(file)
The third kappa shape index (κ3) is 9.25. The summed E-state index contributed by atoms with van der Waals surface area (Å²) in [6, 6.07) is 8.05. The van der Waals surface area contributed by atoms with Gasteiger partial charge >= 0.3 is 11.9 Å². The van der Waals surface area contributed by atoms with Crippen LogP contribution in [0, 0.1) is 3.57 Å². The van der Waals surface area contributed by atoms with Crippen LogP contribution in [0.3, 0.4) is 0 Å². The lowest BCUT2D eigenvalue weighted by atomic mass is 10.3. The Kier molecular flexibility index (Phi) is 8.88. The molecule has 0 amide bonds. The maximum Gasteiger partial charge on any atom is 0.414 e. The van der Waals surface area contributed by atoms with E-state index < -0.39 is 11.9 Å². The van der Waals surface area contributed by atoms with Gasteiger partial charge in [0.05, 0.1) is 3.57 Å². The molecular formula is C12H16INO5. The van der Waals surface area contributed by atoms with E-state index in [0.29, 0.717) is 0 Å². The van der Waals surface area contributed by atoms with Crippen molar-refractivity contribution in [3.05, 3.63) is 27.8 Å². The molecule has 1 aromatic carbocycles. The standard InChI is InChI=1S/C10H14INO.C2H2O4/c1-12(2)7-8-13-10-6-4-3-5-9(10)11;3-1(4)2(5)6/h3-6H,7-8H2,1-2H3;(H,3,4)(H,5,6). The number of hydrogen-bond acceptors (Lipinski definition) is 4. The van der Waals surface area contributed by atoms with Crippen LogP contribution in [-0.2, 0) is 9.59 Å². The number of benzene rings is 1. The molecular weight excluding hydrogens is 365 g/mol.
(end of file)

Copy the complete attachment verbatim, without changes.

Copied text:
The third kappa shape index (κ3) is 9.25. The summed E-state index contributed by atoms with van der Waals surface area (Å²) in [6, 6.07) is 8.05. The van der Waals surface area contributed by atoms with Gasteiger partial charge >= 0.3 is 11.9 Å². The van der Waals surface area contributed by atoms with Crippen LogP contribution in [0, 0.1) is 3.57 Å². The van der Waals surface area contributed by atoms with Crippen LogP contribution in [0.3, 0.4) is 0 Å². The lowest BCUT2D eigenvalue weighted by atomic mass is 10.3. The Kier molecular flexibility index (Phi) is 8.88. The molecule has 0 amide bonds. The maximum Gasteiger partial charge on any atom is 0.414 e. The van der Waals surface area contributed by atoms with E-state index < -0.39 is 11.9 Å². The van der Waals surface area contributed by atoms with Gasteiger partial charge in [0.05, 0.1) is 3.57 Å². The molecular formula is C12H16INO5. The van der Waals surface area contributed by atoms with E-state index in [0.29, 0.717) is 0 Å². The van der Waals surface area contributed by atoms with Crippen molar-refractivity contribution in [3.05, 3.63) is 27.8 Å². The molecule has 1 aromatic carbocycles. The standard InChI is InChI=1S/C10H14INO.C2H2O4/c1-12(2)7-8-13-10-6-4-3-5-9(10)11;3-1(4)2(5)6/h3-6H,7-8H2,1-2H3;(H,3,4)(H,5,6). The number of hydrogen-bond acceptors (Lipinski definition) is 4. The van der Waals surface area contributed by atoms with Crippen LogP contribution in [-0.2, 0) is 9.59 Å². The number of benzene rings is 1. The molecular weight excluding hydrogens is 365 g/mol.